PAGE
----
Wireless sensor networks represent a disruptive technology likely to have a great impact on both society and research throughout this decade. Programming sensor networks is a difficult and error prone task as they often exhibit continuous reconfiguration caused by environmental factors and energy depletion, the introduction of new sensors, and the presence of various forms of mobility internal and external to the network. This project is developing a flexible software infrastructure that allows the programmer to treat the sensor network as a shared, evolving, geographically distributed, general-purpose computing milieu. This infrastructure achieves an unprecedented level of flexibility, fluidity, and adaptability by structuring applications in terms of a community of coordinating mobile agents. Agents are able to enter and exit the sensor network and to construct and evolve complex applications by exploiting new forms of code and state mobility and dynamic composition. They are able to maintain the integrity of the application and its relation to the physical environment being monitored by exploiting new coordination techniques that include a spatiotemporal dimension. A distinguishing feature of the proposed software infrastructure is its unified treatment of all forms of mobility encountered in sensor network applications: movement of entities in the physical environment, movement of the user, movement of code within the network and across network boundaries, and even the movement of sensors making up the network. This project is creating the very first agent-based, software infrastructure for the development of flexible sensor network applications. It allows programmers to design applications that can be deployed when needed and as needed, can share network resources, can limit their network usage only to regions of interest, can adapt to network and environmental conditions, and can reduce energy consumption.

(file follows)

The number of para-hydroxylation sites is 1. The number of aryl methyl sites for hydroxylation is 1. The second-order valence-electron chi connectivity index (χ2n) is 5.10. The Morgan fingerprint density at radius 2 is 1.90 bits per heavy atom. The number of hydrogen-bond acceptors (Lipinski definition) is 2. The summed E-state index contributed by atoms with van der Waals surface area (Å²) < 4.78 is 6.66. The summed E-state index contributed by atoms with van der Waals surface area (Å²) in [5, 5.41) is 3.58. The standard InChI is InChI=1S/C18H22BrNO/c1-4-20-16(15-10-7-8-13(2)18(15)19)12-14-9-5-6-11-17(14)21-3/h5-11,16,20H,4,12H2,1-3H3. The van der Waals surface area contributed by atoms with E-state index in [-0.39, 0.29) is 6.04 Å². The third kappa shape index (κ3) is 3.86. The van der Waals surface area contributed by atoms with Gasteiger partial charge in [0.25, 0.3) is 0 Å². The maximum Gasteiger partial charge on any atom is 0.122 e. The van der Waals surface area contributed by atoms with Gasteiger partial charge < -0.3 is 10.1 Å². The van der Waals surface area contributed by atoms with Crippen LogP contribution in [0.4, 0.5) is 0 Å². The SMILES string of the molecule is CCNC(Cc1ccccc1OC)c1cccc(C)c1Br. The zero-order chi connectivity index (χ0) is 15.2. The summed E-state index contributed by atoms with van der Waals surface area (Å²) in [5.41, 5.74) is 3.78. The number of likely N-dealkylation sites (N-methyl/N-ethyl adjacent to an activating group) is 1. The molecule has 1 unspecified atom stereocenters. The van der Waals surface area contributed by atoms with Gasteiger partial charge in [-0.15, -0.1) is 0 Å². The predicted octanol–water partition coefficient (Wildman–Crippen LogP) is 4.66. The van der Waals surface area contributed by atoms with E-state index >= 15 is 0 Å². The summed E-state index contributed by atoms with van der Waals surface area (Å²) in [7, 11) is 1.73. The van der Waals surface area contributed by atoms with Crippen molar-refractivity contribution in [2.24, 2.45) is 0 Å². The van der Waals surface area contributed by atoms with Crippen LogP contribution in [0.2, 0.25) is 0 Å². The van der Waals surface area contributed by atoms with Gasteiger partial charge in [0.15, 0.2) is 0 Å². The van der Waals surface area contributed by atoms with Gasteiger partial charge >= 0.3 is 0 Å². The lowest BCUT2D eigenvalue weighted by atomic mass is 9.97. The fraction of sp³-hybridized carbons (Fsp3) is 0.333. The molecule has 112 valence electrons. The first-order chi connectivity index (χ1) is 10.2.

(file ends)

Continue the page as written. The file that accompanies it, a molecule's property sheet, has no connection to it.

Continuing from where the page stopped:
This research was made possible by NSF Grant CNS-0520220. It was conducted within the Department of Computer Science and Engineering at Washington University in St. Louis.


The following research projects were made possible by this grant.


The following are the researchers supported by this grant.